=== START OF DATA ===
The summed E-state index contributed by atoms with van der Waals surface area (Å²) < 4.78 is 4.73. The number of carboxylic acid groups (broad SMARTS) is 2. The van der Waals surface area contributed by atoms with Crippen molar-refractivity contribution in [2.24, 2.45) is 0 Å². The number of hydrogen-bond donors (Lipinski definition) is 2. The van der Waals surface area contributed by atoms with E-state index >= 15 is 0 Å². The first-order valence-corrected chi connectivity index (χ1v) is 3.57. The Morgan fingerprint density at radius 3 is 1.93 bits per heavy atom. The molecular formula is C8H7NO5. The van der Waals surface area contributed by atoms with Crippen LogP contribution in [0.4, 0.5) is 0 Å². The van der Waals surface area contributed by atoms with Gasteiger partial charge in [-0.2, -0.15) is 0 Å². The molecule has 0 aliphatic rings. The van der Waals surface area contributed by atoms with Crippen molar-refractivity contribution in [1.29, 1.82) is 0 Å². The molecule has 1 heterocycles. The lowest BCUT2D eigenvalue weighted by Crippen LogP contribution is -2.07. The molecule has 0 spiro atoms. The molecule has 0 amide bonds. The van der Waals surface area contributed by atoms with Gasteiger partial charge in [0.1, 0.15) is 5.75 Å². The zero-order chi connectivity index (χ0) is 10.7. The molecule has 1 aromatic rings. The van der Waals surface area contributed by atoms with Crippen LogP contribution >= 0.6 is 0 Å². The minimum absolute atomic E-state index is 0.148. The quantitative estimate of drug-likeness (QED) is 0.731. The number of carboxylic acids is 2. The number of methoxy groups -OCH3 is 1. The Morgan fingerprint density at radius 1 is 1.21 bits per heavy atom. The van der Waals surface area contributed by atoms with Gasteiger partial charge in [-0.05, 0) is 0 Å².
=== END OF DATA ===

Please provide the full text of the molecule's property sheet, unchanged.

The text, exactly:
The summed E-state index contributed by atoms with van der Waals surface area (Å²) < 4.78 is 4.73. The number of carboxylic acid groups (broad SMARTS) is 2. The van der Waals surface area contributed by atoms with Crippen molar-refractivity contribution in [2.24, 2.45) is 0 Å². The number of hydrogen-bond donors (Lipinski definition) is 2. The van der Waals surface area contributed by atoms with E-state index >= 15 is 0 Å². The first-order valence-corrected chi connectivity index (χ1v) is 3.57. The Morgan fingerprint density at radius 3 is 1.93 bits per heavy atom. The molecular formula is C8H7NO5. The van der Waals surface area contributed by atoms with Crippen LogP contribution in [0.4, 0.5) is 0 Å². The van der Waals surface area contributed by atoms with Gasteiger partial charge in [-0.2, -0.15) is 0 Å². The molecule has 0 aliphatic rings. The van der Waals surface area contributed by atoms with Crippen molar-refractivity contribution in [1.29, 1.82) is 0 Å². The molecule has 1 heterocycles. The lowest BCUT2D eigenvalue weighted by Crippen LogP contribution is -2.07. The molecule has 0 spiro atoms. The molecule has 0 amide bonds. The van der Waals surface area contributed by atoms with Gasteiger partial charge in [0.1, 0.15) is 5.75 Å². The zero-order chi connectivity index (χ0) is 10.7. The molecule has 1 aromatic rings. The van der Waals surface area contributed by atoms with Crippen LogP contribution >= 0.6 is 0 Å². The minimum absolute atomic E-state index is 0.148. The quantitative estimate of drug-likeness (QED) is 0.731. The number of carboxylic acids is 2. The number of methoxy groups -OCH3 is 1. The Morgan fingerprint density at radius 1 is 1.21 bits per heavy atom. The van der Waals surface area contributed by atoms with Gasteiger partial charge in [-0.05, 0) is 0 Å².